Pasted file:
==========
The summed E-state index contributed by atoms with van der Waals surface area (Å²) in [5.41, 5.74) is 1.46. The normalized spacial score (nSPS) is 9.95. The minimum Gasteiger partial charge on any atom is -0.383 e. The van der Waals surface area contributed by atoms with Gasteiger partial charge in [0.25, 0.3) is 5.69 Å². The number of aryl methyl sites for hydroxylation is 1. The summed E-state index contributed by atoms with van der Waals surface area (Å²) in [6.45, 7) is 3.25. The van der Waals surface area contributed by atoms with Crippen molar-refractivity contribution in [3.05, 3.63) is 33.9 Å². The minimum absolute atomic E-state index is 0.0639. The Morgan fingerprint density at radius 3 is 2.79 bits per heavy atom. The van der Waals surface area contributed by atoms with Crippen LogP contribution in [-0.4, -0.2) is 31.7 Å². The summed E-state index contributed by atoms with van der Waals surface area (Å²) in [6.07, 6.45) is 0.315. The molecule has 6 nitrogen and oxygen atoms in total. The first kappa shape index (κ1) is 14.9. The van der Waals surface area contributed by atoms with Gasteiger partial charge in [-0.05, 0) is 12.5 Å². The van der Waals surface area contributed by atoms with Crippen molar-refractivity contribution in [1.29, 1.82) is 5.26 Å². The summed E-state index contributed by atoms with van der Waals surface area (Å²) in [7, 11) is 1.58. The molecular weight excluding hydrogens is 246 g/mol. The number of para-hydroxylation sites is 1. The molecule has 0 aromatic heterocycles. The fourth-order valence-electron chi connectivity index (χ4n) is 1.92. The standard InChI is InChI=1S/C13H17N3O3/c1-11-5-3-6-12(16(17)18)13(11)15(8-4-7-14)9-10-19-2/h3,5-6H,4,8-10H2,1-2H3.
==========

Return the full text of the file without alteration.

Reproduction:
The summed E-state index contributed by atoms with van der Waals surface area (Å²) in [5.41, 5.74) is 1.46. The normalized spacial score (nSPS) is 9.95. The minimum Gasteiger partial charge on any atom is -0.383 e. The van der Waals surface area contributed by atoms with Gasteiger partial charge in [0.25, 0.3) is 5.69 Å². The number of aryl methyl sites for hydroxylation is 1. The summed E-state index contributed by atoms with van der Waals surface area (Å²) in [6.45, 7) is 3.25. The van der Waals surface area contributed by atoms with Crippen molar-refractivity contribution in [3.05, 3.63) is 33.9 Å². The minimum absolute atomic E-state index is 0.0639. The Morgan fingerprint density at radius 3 is 2.79 bits per heavy atom. The van der Waals surface area contributed by atoms with Crippen LogP contribution in [-0.4, -0.2) is 31.7 Å². The summed E-state index contributed by atoms with van der Waals surface area (Å²) in [6.07, 6.45) is 0.315. The molecule has 6 nitrogen and oxygen atoms in total. The first kappa shape index (κ1) is 14.9. The van der Waals surface area contributed by atoms with Gasteiger partial charge in [-0.05, 0) is 12.5 Å². The van der Waals surface area contributed by atoms with Crippen molar-refractivity contribution in [1.29, 1.82) is 5.26 Å². The summed E-state index contributed by atoms with van der Waals surface area (Å²) in [7, 11) is 1.58. The molecular weight excluding hydrogens is 246 g/mol. The number of para-hydroxylation sites is 1. The molecule has 0 aromatic heterocycles. The fourth-order valence-electron chi connectivity index (χ4n) is 1.92. The standard InChI is InChI=1S/C13H17N3O3/c1-11-5-3-6-12(16(17)18)13(11)15(8-4-7-14)9-10-19-2/h3,5-6H,4,8-10H2,1-2H3.